The Blue & Gold

A Message To Our Black Youth

Jordan Jones

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On Feb. 26, 2012, Trayvon Martin, a 17 year old unarmed African American teen, was fatally shot by George Zimmerman, a neighborhood watch volunteer. Zimmerman was put on trial, but was not held accountable for his actions. Since then, it seems like young black men have been unlawfully killed at an astonishing rate. Sadly, this has become somewhat of a norm within the African American community.

Being a young African American teen myself, it feels like everyday there is another unarmed black man being shot, who could have been my brother or even my cousin. How would you feel if almost everyday you had to call your family to make sure that your male relatives were still alive?

That is just a little glimpse of what it feels like to live in this country as a black person today.

With that being said, I think that it is time for us, the black youth, to step up and make a change. It all starts with us, we are what is going to determine whether the black community continues to be buried in this grave of unjust treatment or rises above it.

“If you look now, the African American community does not have great leaders, and that is kind of disturbing. In the ‘60s and ‘70s we had strong leaders who were able to make a difference in not just our community but the world. They are not here anymore,” said career tech teacher, Lanisce Jones.

Back then there were young people like Freeman A. Hrabowski and Michael Thelwell standing up for what is right, regardless of their age. Nowadays, there is a lack of leadership and awareness of just how powerful our education of the world we live in can benefit us. Somethings need to change.

There needs to be a stronger appreciation for education with the black community, especially from the youth.

“Sometimes I think, young African American males specifically, see education as a sell out and they don’t see the importance of it. They think there is no need for it. We are conforming to a way of thinking that is not productive. They don’t value it very well,” said Jones.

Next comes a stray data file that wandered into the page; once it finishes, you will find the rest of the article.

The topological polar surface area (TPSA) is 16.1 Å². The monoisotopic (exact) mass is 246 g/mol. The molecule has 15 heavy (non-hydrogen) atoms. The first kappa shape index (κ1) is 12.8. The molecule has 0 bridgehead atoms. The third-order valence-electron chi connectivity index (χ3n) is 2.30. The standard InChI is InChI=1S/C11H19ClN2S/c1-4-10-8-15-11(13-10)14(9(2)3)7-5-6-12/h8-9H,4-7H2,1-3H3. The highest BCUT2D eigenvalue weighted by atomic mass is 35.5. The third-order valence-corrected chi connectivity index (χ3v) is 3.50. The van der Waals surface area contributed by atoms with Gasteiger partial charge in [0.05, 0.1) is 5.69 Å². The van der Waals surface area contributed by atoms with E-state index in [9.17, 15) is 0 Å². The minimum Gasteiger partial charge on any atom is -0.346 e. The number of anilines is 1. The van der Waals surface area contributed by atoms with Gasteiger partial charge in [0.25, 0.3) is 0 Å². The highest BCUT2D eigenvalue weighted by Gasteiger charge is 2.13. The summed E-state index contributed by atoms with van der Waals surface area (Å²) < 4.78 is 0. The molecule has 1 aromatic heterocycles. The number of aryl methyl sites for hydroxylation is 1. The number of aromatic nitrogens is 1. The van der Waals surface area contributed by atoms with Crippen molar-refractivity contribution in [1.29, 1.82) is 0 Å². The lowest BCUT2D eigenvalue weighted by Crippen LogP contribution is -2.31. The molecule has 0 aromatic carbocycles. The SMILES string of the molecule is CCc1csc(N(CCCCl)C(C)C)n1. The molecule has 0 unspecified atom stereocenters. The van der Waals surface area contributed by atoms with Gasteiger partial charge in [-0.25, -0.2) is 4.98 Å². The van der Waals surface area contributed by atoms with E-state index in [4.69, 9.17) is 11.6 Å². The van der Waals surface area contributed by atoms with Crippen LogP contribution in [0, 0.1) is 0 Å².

There is this concept within the black community that if you are smart, then you are not cool or even black. I personally have had many friends tell me that I “act white” just because I speak English properly and have good grades. This has to stop! There is no reason why a black person should be considered “white” because they do not conform to the black stereotypes.

The education of the youth, will help create leadership within the black community. If we start to value our schools and places of learning, then we can become leaders and start to make a change.

Without it, we will become insignificant.

“That [the absence of education and leadership] will have a devastating effect. We would have so many opportunities cut off, we will be minimized to what we can do, as a group. Economically we wouldn’t have an impact  other than consumers, so it is very important,” said Jones.

Now is not the time for us to sit back and let these cruel acts of mistreatment happen to our brothers and sisters. It is the acts of the young men and women who are apart of the Black Lives Matter movement, and the student led protest at schools like Archer High School, that will make this generation a generation of fight and will. A generation that has zero tolerance for the shootings and killings of unarmed black men. It is time for us to step and make something of ourselves, our else we will be the ones who will live in the grave that this country is digging for us.

In the words of Donny Hathaway, “To be young gifted and black, is where its at.”

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